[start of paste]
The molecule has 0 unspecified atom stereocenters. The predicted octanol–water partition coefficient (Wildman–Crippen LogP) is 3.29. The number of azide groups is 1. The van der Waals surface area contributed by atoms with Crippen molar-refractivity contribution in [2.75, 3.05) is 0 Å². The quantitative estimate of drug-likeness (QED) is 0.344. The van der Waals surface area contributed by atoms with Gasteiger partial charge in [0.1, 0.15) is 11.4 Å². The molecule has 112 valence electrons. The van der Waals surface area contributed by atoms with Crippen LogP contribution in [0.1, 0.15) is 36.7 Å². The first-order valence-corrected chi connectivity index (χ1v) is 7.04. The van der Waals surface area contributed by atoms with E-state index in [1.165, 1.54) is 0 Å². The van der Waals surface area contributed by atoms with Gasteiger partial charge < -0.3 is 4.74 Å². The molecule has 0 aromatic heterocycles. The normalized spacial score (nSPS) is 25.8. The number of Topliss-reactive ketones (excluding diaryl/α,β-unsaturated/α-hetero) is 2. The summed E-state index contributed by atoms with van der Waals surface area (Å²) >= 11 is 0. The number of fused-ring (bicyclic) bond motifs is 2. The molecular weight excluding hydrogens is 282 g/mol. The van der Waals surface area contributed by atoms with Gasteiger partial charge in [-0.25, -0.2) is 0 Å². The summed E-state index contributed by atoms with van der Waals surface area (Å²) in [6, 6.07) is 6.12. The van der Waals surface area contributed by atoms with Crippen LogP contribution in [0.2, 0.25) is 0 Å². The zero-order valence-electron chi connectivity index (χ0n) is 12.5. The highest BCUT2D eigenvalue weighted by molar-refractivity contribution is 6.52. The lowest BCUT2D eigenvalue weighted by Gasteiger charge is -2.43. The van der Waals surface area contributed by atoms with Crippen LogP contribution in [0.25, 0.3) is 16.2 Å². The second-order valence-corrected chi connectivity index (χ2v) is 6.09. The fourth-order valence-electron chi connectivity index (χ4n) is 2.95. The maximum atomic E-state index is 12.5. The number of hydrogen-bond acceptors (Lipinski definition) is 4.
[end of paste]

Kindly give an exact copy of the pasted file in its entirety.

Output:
The molecule has 0 unspecified atom stereocenters. The predicted octanol–water partition coefficient (Wildman–Crippen LogP) is 3.29. The number of azide groups is 1. The van der Waals surface area contributed by atoms with Crippen molar-refractivity contribution in [2.75, 3.05) is 0 Å². The quantitative estimate of drug-likeness (QED) is 0.344. The van der Waals surface area contributed by atoms with Gasteiger partial charge in [0.1, 0.15) is 11.4 Å². The molecule has 112 valence electrons. The van der Waals surface area contributed by atoms with Crippen LogP contribution in [0.1, 0.15) is 36.7 Å². The first-order valence-corrected chi connectivity index (χ1v) is 7.04. The van der Waals surface area contributed by atoms with E-state index in [1.165, 1.54) is 0 Å². The van der Waals surface area contributed by atoms with Gasteiger partial charge < -0.3 is 4.74 Å². The molecule has 0 aromatic heterocycles. The normalized spacial score (nSPS) is 25.8. The number of Topliss-reactive ketones (excluding diaryl/α,β-unsaturated/α-hetero) is 2. The summed E-state index contributed by atoms with van der Waals surface area (Å²) >= 11 is 0. The number of fused-ring (bicyclic) bond motifs is 2. The molecular weight excluding hydrogens is 282 g/mol. The van der Waals surface area contributed by atoms with Gasteiger partial charge in [-0.25, -0.2) is 0 Å². The summed E-state index contributed by atoms with van der Waals surface area (Å²) in [6, 6.07) is 6.12. The van der Waals surface area contributed by atoms with Crippen LogP contribution in [0.2, 0.25) is 0 Å². The zero-order valence-electron chi connectivity index (χ0n) is 12.5. The highest BCUT2D eigenvalue weighted by molar-refractivity contribution is 6.52. The lowest BCUT2D eigenvalue weighted by Gasteiger charge is -2.43. The van der Waals surface area contributed by atoms with Crippen LogP contribution in [0.25, 0.3) is 16.2 Å². The second-order valence-corrected chi connectivity index (χ2v) is 6.09. The fourth-order valence-electron chi connectivity index (χ4n) is 2.95. The maximum atomic E-state index is 12.5. The number of hydrogen-bond acceptors (Lipinski definition) is 4.